LE MARS, Iowa -- In the last days of Timothy Boss' life, the young boy was beaten several times and left strapped to a chair for hours at a time, at least once overnight, his brother testified Tuesday.
Claxton Boss, 15, said their father, Donald Boss, took those measures to punish Timothy, then 10 years old, for punching holes in the Sheetrock walls of their basement bedroom.
"(Mom and Dad) would hit him with a wooden paddle. Dad got sick and tired of him punching holes in the wall so he tied him to a chair," said Claxton, who said he preferred to be called by his middle name, Will.
Donald Boss, 38, is charged with first-degree murder in the Feb. 23, 2000, death of Timothy, who was adopted while the Bosses lived in Michigan. The boy's body was found buried under the basement floor of the family's home in Remsen, where the family moved in 1999.
Timothy, Will and Rudy, or Roman, Boss, who was 9 at the time, used the holes to escape their room, which locked from the outside, Will said. They were not allowed to leave the room at night to use the bathroom and had to wear diapers because they urinated on the floor, said Will who, along with Rudy and a younger brother, was also adopted in Michigan.
Will told Donald Boss' attorney, public defender Mike Williams, that the boys also escaped through the holes to avoid an alarm their father had installed on the door. Will, who is in foster care in the Cherokee Mental Health Institute in Cherokee, Iowa, admitted that the boys used to leave the house and commit thefts.
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Dressed in blue jeans and a baggy, long-sleeved blue denim shirt, Will testified during the trial's second day in Plymouth County District Court that on the last night he saw Timothy, his brother was bound to the metal chair by his hands and legs. The boy's neck also was tied to a shelf behind him with clear plastic zip ties like the ones used by electricians to tie wires together.
Will said the ties were not long enough to bind Timothy, so he demonstrated for the jury how Donald Boss would connect two or three of them to fit around his brother's neck.
Donald Boss was hitting Timothy with a wooden paddle about 16-18 inches long and Lisa, his mother, was hitting him with a wooden stick, Will said. At one point, Donald hit the boy on the left side of the head with the paddle, forcing Timothy's head back, Will said.
Will was watching through one of the holes Timothy had punched in the wall, but said he left because he didn't want to get in trouble for watching. He left to buy groceries -- one of his household chores. Donald and Lisa stopped beating Timothy when he returned from the store, Will said.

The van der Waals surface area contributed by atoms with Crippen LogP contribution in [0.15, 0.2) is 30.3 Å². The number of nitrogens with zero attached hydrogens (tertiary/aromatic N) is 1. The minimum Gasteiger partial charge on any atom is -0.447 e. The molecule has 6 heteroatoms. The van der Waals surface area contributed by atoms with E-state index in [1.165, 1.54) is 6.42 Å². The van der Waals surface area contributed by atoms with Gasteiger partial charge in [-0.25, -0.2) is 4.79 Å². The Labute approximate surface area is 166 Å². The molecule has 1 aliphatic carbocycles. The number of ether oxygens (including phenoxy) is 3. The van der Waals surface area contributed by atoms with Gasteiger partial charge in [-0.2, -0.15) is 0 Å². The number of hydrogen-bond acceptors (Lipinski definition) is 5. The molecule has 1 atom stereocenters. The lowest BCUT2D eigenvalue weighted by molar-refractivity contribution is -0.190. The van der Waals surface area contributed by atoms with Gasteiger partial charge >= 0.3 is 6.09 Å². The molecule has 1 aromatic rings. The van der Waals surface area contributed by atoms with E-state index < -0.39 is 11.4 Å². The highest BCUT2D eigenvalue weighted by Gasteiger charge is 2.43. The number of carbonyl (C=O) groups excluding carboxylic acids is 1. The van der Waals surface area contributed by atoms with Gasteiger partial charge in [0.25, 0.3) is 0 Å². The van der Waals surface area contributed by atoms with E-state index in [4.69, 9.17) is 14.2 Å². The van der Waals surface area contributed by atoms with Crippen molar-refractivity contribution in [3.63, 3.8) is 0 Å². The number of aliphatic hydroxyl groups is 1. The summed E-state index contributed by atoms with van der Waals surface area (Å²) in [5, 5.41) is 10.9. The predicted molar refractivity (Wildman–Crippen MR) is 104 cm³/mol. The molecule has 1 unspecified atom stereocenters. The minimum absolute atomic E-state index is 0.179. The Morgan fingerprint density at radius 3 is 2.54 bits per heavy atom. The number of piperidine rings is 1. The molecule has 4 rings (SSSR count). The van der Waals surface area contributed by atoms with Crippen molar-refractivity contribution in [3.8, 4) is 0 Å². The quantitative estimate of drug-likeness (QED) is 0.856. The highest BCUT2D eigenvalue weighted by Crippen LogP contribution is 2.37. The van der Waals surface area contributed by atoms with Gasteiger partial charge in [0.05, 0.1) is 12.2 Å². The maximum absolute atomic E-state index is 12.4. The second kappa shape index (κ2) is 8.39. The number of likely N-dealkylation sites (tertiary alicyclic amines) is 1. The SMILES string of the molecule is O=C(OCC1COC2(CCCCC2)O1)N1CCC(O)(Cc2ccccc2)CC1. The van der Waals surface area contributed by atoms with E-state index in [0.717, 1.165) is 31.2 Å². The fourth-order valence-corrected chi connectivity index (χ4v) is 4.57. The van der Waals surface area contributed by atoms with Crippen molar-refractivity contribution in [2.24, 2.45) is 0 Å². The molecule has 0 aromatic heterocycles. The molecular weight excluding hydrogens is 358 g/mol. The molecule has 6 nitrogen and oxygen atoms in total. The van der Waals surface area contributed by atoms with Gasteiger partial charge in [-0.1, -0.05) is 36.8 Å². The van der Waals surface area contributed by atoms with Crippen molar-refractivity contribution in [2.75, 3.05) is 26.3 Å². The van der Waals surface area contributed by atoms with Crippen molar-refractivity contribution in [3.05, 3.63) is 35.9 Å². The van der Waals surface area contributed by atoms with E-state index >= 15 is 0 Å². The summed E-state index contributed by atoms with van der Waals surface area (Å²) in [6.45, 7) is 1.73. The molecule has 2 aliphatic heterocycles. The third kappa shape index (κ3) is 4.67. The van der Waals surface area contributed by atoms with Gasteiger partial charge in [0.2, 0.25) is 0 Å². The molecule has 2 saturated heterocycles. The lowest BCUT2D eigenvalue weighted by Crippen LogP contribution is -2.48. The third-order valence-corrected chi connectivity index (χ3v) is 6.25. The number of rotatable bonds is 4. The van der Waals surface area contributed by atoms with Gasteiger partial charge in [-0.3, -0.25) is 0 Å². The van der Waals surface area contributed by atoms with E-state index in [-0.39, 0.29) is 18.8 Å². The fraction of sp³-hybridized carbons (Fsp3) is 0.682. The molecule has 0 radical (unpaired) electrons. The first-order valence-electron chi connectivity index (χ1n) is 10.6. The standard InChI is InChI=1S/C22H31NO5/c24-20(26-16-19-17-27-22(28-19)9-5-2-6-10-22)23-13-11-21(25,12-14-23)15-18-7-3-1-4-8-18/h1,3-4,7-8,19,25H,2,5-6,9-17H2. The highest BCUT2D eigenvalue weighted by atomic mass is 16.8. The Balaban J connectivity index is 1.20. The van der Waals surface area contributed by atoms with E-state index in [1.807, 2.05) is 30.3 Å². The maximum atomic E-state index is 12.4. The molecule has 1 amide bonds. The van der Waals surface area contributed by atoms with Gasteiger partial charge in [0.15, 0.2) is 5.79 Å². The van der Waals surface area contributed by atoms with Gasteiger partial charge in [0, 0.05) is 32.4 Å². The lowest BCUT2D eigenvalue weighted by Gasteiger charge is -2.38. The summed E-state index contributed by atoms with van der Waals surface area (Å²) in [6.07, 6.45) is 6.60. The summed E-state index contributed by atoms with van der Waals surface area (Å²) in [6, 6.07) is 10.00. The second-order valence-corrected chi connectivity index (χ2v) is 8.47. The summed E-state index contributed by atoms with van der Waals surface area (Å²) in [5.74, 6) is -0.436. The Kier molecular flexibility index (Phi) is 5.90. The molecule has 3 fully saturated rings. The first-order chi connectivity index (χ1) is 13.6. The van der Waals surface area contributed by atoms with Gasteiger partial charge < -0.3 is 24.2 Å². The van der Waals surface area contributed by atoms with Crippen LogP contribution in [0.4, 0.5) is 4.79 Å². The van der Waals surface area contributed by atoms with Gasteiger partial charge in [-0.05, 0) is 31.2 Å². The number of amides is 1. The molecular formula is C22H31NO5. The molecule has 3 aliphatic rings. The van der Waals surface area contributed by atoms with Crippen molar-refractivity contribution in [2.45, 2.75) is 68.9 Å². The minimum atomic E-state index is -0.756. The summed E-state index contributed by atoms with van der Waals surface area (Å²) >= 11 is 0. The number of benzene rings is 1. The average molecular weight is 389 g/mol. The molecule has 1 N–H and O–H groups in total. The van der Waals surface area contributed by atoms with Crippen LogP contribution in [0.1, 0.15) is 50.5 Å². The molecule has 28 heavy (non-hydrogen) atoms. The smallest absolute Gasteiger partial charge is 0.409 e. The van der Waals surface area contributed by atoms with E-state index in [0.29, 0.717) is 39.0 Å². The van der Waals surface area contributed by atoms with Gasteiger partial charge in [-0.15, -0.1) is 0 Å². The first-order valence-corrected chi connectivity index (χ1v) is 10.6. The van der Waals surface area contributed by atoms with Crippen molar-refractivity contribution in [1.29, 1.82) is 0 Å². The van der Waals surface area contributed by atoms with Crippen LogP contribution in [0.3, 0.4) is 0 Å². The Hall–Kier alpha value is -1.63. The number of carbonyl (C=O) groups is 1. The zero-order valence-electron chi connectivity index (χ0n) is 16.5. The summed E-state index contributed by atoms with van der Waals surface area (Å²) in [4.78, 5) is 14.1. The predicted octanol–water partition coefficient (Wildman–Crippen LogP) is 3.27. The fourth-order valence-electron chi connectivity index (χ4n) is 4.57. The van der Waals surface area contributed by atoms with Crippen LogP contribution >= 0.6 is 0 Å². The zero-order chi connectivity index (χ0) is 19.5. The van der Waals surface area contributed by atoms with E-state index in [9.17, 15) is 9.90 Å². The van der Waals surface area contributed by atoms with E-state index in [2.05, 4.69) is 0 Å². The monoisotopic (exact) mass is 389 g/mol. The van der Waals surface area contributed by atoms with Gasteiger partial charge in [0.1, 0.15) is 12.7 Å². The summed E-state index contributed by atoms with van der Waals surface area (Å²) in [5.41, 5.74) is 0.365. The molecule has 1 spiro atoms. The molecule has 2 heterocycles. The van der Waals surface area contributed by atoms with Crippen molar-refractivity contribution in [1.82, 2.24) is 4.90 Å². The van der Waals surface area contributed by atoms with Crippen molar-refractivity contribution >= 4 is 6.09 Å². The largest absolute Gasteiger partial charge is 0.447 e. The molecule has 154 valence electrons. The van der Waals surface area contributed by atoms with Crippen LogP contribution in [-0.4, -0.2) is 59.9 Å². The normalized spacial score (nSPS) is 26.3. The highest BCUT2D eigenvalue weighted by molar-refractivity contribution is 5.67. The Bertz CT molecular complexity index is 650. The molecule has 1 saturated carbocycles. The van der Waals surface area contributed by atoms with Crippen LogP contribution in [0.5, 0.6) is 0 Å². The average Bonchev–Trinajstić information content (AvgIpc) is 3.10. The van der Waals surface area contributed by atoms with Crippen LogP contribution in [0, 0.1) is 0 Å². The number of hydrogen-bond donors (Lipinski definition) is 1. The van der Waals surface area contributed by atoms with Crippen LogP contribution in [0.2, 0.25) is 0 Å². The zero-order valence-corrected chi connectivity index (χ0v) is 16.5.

Will said he went downstairs to wait for his supper and saw Rudy, who also was present during the beating, poking an unresponsive Timothy and giggling, Will said.
When Donald Boss brought the boys their supper, he cut Timothy loose, but the boy slumped over in the chair and did not move, Will said. About 10 minutes later, Lisa Boss came to collect the dirty dishes and noticed Timothy had not eaten. She left, then checked in a short time later before calling for her husband, Will testified.
Will said he helped Donald Boss perform CPR on Timothy before being told to fill an upstairs bathtub with cold water. He and Donald Boss then carried Timothy upstairs and put him in the tub. Nobody called 911, Will said.
Lisa Boss later said Timothy was OK, Will said.
"Did you ever see Timothy again?" Plymouth County Attorney Darin Raymond asked.
"No," Will answered in the same calm voice he spoke in throughout his two hours of testimony.
The boy said he heard shoveling in the basement a few days later.
Public defender Mike Williams questioned Will's credibility, contrasting his testimony with answers he had given during police interviews and a court deposition.
Williams repeatedly questioned Will about a time he helped free Timothy from a hole in the wall his brother was trying to crawl through. He also asked about the punishment Timothy received for calling Lisa Boss a "sexy baby."
Several times, Williams asked whether Timothy was tied to the chair as punishment for that incident. Will threw up his hands and said, "You're confusing me. What day are we even talking about?"
Will was otherwise composed on the witness stand. During a court recess, he smiled and waved at Donald Boss and took an interest in how a video projector and the microphone before him operated.
Will said he had always told the truth during the several times he was questioned about Timothy's death. Williams referred to a transcript of an interview with Plymouth County Chief Deputy Sheriff Craig Bartolozzi.
In that interview, conducted in Montana, where Lisa Boss fled with the children on Jan. 2, the day Donald Boss was arrested, Bartolozzi asked Will about the wooden paddle found in the basement of the Boss house.
"What wooden paddle," Will answered in the transcript read by Williams. After further questions about it, Will told Bartolozzi, "You're confusing me. I don't know no wooden paddle."
Williams asked Will if he was telling the truth in that interview.
"Maybe I did lie, so what?" Will said.
Will later testified that he did not tell the whole truth to Bartolozzi because "I was told not to (by Mom)."
Lisa Boss, 34, has not been charged in the case, but is being held under house arrest as a material witness.
The state on Tuesday submitted 30 exhibits, including 23 photos of the excavation of Timothy's remains, into evidence.
The trial will resume at 9 a.m. today. Raymond said the state's case would last at least through Thursday and that Rudy, now 12 and living with relatives in Michigan, likely would be called as a witness.